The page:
Fantastically Varied Fusion

Danza Contemporánea de Cuba, Brighton Dome, 7 March 2017

A mixed evening of virtuosity, gender, play and politics. 

If you like virtuosic dance, want a fun night out and are interested in seeing the fantastically varied fusion that is Cuban Contemporary Dance technique, then this is the triple bill for you. If you’re looking for socially minded and humanistic dance, then look elsewhere. Leaving your socio-political hat at the door, don’t miss this company as the dancers are truly phenomenal.

Reversible, by Annabelle Lopez Ochoa

We are greeted by a flock of female dancers in trousers and a flock of male dancers opposite in skirts framing a male-female couple center-stage wearing nothing but white briefs. So this is a piece about the Reversibl-ity of gender roles, perhaps? The topless duet center-stage is entwined, powerful and athletic until, struck by a sudden pang of shame, the boobs retreat to a skin coloured crop, and the duet dissipates. Throughout we are treated to dynamic technique, acrobatic partnering and the kind of torso and hip articulation that you only get from professional fusion dancers. 

A familiar set of gender stereotypes are played out throughout the work with little variation on a binary hetero-normative theme; disappointing given the title of the work. A sexually charged dance battle between the genders plays out, with men dishing out hungry sexual advances and controlling partner-work with the female dancers, sadly the roles do not appear reversed at any point, solely that the women take on the roles dished out. There was a single fleeting male-male duet but this definitely did not hint at anything other than platonic engagement between men. There was a moment (refreshing given the context) where a gaggle of male dancers displayed a sense of joy in male unity, without aggression or ego, and I wanted more of this. It was a shame not to see similar moments dedicated solely to female unity.

The Listening Room, by Theo Clinkard

Against the actual back wall of the theatre (including loading doors), the dancers started on stage eyes closed, listening to headphones in a slow motion silent disco. In small choruses they start and stop together, improvising in this simple game of idiosyncratic togetherness. This is play time for dancers - professional, exceptionally skilled dancers - whose personalities have been drawn out in their movement styles, which is a delight to watch. 

The piece reminded me of the Ultima Vez work from 1980s – What The Body Does Not Remember (WTBDNR) – that, at the time, caused controversy as Wim Vanderkeybus had ‘put theatre games on stage and called it dance theatre’ (though it stands the test of time and is still a relevant and engaging work). Many creative tasks commonly used in dance were recognizable here, almost in their game form, and though the work did develop and move forward, this verged on self-indulgent and detached at times. Quick and complex formations moved the work into a different phase, dancers crossing pathways so closely that it gave a similar sense of aliveness as WTBDNR’s breeze block scene (though perhaps without the social commentary). There were other interesting choices in how the movement of solos or duets were framed behind the rest of the cast, which added depth. If you’re comfortable watching dance for the sake of dance, you’ll love this piece.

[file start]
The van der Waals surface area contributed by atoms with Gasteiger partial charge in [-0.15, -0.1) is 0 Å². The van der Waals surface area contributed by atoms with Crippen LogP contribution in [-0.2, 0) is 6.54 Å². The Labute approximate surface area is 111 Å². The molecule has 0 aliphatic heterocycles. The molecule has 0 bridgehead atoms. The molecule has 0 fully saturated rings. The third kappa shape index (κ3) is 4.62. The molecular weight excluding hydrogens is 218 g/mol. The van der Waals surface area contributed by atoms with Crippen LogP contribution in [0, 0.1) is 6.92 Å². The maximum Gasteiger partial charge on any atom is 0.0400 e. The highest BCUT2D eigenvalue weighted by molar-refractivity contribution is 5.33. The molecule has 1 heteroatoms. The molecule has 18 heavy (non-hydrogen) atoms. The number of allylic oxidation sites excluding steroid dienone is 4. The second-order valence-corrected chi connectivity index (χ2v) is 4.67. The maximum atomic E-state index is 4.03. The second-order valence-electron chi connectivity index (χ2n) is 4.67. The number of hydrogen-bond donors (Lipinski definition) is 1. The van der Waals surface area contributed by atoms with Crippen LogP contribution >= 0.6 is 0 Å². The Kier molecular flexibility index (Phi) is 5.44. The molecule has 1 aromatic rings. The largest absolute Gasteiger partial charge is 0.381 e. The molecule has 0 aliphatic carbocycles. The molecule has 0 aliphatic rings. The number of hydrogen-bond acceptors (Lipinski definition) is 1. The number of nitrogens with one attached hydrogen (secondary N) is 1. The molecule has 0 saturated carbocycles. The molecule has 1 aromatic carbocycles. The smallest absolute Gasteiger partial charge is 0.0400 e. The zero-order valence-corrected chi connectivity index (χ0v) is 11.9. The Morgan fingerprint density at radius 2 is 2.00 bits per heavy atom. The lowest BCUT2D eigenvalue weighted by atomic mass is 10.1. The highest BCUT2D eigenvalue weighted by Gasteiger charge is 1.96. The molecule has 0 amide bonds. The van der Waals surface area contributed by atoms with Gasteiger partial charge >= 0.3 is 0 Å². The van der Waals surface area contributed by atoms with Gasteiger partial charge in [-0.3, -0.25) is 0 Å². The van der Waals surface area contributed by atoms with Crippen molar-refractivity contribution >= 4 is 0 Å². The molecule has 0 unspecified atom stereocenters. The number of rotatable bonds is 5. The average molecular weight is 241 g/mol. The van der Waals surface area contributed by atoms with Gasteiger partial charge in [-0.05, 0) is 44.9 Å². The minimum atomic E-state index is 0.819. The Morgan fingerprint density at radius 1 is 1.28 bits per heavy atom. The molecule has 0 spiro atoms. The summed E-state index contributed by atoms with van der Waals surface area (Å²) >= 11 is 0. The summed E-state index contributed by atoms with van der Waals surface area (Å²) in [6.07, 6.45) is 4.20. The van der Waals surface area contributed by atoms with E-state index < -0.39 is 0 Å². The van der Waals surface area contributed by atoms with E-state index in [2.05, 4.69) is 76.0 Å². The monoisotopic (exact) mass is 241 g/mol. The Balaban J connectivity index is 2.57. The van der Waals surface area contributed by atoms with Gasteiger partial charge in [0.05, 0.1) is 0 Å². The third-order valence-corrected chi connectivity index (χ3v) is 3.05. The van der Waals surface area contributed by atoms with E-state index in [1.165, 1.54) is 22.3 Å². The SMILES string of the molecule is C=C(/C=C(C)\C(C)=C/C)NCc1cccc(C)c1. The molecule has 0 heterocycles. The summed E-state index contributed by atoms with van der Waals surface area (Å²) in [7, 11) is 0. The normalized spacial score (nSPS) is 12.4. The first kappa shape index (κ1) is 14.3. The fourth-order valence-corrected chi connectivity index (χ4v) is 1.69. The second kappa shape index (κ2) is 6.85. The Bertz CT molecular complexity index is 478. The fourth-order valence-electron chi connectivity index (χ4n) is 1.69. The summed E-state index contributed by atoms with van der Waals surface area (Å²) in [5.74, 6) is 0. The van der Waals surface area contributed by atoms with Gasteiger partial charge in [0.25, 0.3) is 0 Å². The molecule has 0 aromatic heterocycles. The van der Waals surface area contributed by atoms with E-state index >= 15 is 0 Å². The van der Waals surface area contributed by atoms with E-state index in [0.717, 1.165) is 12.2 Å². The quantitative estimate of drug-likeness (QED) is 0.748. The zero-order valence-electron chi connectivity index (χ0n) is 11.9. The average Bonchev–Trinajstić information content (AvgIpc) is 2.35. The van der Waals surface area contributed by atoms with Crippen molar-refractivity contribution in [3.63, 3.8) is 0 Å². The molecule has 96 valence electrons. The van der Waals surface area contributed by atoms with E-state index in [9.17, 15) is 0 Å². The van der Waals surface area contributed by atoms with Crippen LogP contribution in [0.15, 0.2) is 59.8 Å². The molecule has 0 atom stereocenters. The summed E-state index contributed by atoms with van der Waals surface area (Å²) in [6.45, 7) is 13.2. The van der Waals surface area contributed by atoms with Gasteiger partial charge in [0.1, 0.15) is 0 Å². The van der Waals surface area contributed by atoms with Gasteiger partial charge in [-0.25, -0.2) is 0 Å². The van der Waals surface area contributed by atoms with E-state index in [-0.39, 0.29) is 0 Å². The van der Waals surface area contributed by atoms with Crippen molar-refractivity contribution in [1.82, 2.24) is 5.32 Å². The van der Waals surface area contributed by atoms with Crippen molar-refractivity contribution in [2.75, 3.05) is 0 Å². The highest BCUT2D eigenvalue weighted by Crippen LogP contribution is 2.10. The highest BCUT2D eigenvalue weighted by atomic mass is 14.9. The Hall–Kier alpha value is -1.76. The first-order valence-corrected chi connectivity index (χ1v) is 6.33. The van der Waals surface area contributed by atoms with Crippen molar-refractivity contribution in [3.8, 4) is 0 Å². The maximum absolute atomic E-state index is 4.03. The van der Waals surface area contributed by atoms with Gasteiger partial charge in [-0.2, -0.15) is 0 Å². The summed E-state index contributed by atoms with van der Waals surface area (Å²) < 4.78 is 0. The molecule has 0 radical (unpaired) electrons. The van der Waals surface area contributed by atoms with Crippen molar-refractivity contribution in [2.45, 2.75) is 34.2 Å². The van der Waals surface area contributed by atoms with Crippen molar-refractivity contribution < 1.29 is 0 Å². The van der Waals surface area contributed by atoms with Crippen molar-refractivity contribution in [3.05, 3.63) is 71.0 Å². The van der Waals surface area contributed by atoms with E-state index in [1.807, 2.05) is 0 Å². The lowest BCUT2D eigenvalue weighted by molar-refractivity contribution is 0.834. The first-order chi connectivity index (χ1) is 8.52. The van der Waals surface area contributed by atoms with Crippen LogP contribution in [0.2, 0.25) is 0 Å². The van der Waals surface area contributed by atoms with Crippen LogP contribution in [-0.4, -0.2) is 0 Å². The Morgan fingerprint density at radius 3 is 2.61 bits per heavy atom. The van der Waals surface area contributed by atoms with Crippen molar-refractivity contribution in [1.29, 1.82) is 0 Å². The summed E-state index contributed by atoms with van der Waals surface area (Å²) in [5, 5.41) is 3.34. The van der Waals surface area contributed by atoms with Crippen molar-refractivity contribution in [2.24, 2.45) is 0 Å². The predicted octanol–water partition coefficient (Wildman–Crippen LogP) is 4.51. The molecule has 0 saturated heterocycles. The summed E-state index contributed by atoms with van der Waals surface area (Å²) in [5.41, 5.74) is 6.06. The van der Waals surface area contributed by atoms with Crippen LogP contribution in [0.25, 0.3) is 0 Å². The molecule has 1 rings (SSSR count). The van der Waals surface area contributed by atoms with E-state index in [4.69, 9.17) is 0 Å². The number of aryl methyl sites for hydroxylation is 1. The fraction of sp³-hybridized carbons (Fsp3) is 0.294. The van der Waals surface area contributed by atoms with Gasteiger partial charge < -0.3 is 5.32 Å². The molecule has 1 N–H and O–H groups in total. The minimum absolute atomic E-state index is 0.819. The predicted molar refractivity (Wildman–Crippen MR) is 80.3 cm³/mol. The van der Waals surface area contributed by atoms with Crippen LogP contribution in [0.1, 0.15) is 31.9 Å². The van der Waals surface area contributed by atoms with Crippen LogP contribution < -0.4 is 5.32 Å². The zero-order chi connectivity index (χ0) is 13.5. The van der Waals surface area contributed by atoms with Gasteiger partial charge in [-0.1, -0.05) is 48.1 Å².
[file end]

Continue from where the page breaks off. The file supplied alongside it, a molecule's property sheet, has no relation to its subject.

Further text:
Matria Etnocentra, by George Cespedes

An unspecific political theme is instantly rammed down our throats from the start with a long section of marching, faces full of attitude and the angular gesturing you would expect to see in a military display, not to mention the army boots, khaki combat trousers and white t-shirts with a single red/blue star on the chest, oh and the machine gun music. The movement developed almost into a parody of tutting or voguing, with a cheesy 90s-esque hip-hop soundtrack, but without any further development, this felt out of place. The choreographic devises throughout felt basic – for example after a few rounds of combat dances – first solo dancers running on, doing their bit and running off, we have duets, then a few rounds of trios, then… quartets. And, after an interlude of more marching… a sextet and octet. 

Toward the end, the mood changes suddenly, the machine gun music switches to something more carnivalesque. Some of the movements we saw in the rigid military gesturing now became softened and recognizable as folk/social dances, and we are prompted to perhaps think about how soldiers during war were actually just normal everyday people otherwise. The dancers' faces were not celebratory or proud to match the soundtrack; they are as stone cold as at the beginning, which is clearly a deliberate decision. Was the choreographer hinting that the Cuban Revolution leaves its mark even today? Or are the dancers the face of a new wave of revolution, bringing their culture and unity to make a stand? After so much posturing about a political theme (the costuming, marching, machine gun music, etc.), the content and message were lacking.

Once again, I reiterate, if you like virtuosic dance, want a fun night out and are interested in seeing the fantastically varied fusion that is Cuban Contemporary Dance technique, then this is the triple bill for you. If you’re looking for socio-political dance, look elsewhere. Don’t miss this company, as the dancers are truly phenomenal.

Elise Phillips